The New Zealand dollar rallied slightly after the Reserve Bank's decision to leave its official cash rate unchanged, reflecting the fact that Governor Alan Bollard made no reference to any possible future rate cuts.
In the minutes following the 9 a.m. release, the NZ dollar rallied to US77.53c from US77.29, reflecting the market's view that Bollard had been slightly more "hawkish" than expected.
After 30 minutes, the currency settled back to around US77.47c.
While economists did not expect the bank to cut rates before the end of this year, the financial markets had priced in at least one rate cut.
"The market had priced in a 25 basis point rate cut by the end of the year and that has not been signalled in any way, shape, or form by the Reserve Bank," Westpac senior market strategist Imre Speizer said.
Bollard's one page press statement highlighted the risks associated with increased uncertainty in Europe, but also played up New Zealand's growth prospects.
He said New Zealand's economic outlook had weakened a little since the bank's last monetary policy statement (MPS) in March.
"Political and economic stresses in Europe, along with a run of weaker than expected data, have seen New Zealand's trading partner outlook worsen," he said.
Furthermore, there was a "small but growing" risk that conditions in the euro area could deteriorate more markedly than was projected in today's MPS.
He said the bank was monitoring euro-area developments carefully and said there was potential for rapid change.
Increased agricultural production and the weakened global outlook have driven New Zealand's export commodity prices lower, he said.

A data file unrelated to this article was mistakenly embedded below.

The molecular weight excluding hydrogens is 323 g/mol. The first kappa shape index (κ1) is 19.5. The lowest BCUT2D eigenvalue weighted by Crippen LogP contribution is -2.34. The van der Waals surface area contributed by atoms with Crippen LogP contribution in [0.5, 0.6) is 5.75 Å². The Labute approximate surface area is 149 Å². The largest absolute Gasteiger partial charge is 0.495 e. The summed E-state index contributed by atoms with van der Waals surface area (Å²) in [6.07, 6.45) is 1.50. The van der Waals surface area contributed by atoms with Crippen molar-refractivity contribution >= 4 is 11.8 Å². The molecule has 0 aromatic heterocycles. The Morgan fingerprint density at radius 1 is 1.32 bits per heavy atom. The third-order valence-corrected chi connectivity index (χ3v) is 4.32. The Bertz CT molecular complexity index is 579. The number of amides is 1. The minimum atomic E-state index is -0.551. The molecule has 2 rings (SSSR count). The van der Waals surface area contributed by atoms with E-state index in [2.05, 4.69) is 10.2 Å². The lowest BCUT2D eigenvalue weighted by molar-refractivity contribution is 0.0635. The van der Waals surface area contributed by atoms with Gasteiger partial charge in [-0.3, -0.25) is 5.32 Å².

The resulting moderation in export incomes, although partially offset by depreciation in the exchange rate, would weigh on economic activity in New Zealand, he said.
Fiscal consolidation was also likely to constrain demand growth, he said.
Offsetting these negative influences was increased housing market activity, supported by recent reductions in mortgage interest rates.
"In addition, repairs and reconstruction in Canterbury are expected to substantially boost construction sector activity in coming quarters," he said.
Aggregate GDP growth is projected to pick up slightly to just over 3 per cent next year, Bollard said.
Given this economic outlook, inflation is expected to settle near the mid-point of the 1 to 3 per cent target range, he said.
Bollard said that it "remained appropriate" for monetary policy to remain stimulatory - with the official rate staying at 2.5 per cent.
The OCR has not changed since March 2011, when it was cut by 50 basis points in an attempt to lessen the economic impact of the Christchurch earthquakes a month earlier.
See recent changes to the OCR here.